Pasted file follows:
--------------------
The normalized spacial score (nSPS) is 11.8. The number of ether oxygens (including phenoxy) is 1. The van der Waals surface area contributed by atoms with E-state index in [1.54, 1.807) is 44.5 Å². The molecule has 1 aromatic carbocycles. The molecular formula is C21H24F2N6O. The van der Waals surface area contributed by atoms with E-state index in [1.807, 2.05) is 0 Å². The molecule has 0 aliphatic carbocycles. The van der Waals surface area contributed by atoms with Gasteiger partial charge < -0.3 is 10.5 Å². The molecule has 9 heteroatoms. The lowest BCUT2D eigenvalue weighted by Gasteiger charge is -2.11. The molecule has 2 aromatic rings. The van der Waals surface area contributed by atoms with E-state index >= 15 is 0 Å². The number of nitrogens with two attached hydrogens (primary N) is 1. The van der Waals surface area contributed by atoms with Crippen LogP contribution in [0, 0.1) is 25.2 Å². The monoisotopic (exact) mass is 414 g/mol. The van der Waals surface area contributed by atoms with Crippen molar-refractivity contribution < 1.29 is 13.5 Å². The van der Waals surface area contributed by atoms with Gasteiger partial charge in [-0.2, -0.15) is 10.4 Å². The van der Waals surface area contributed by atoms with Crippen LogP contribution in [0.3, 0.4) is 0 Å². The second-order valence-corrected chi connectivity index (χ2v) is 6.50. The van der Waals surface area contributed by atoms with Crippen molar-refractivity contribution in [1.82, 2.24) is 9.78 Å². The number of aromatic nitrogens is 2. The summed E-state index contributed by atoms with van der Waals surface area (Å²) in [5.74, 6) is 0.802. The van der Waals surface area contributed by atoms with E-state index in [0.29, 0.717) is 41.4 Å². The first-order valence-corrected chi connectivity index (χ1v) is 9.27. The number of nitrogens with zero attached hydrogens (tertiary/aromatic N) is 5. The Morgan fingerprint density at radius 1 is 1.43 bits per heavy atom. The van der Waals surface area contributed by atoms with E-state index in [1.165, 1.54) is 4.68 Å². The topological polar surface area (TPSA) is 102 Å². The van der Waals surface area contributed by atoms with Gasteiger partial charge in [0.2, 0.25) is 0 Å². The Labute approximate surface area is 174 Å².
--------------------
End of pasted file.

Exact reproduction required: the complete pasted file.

The normalized spacial score (nSPS) is 11.8. The number of ether oxygens (including phenoxy) is 1. The van der Waals surface area contributed by atoms with E-state index in [1.54, 1.807) is 44.5 Å². The molecule has 1 aromatic carbocycles. The molecular formula is C21H24F2N6O. The van der Waals surface area contributed by atoms with E-state index in [1.807, 2.05) is 0 Å². The molecule has 0 aliphatic carbocycles. The van der Waals surface area contributed by atoms with Gasteiger partial charge < -0.3 is 10.5 Å². The molecule has 9 heteroatoms. The lowest BCUT2D eigenvalue weighted by Gasteiger charge is -2.11. The molecule has 2 aromatic rings. The van der Waals surface area contributed by atoms with E-state index >= 15 is 0 Å². The number of nitrogens with two attached hydrogens (primary N) is 1. The van der Waals surface area contributed by atoms with Crippen LogP contribution in [0, 0.1) is 25.2 Å². The monoisotopic (exact) mass is 414 g/mol. The van der Waals surface area contributed by atoms with Crippen molar-refractivity contribution < 1.29 is 13.5 Å². The van der Waals surface area contributed by atoms with Gasteiger partial charge in [-0.2, -0.15) is 10.4 Å². The van der Waals surface area contributed by atoms with Crippen LogP contribution in [0.3, 0.4) is 0 Å². The second-order valence-corrected chi connectivity index (χ2v) is 6.50. The van der Waals surface area contributed by atoms with Crippen molar-refractivity contribution in [1.82, 2.24) is 9.78 Å². The number of aromatic nitrogens is 2. The summed E-state index contributed by atoms with van der Waals surface area (Å²) in [5.74, 6) is 0.802. The van der Waals surface area contributed by atoms with E-state index in [0.29, 0.717) is 41.4 Å². The first-order valence-corrected chi connectivity index (χ1v) is 9.27. The number of nitrogens with zero attached hydrogens (tertiary/aromatic N) is 5. The Morgan fingerprint density at radius 1 is 1.43 bits per heavy atom. The van der Waals surface area contributed by atoms with E-state index in [1.165, 1.54) is 4.68 Å². The topological polar surface area (TPSA) is 102 Å². The van der Waals surface area contributed by atoms with Gasteiger partial charge in [0.2, 0.25) is 0 Å². The Labute approximate surface area is 174 Å².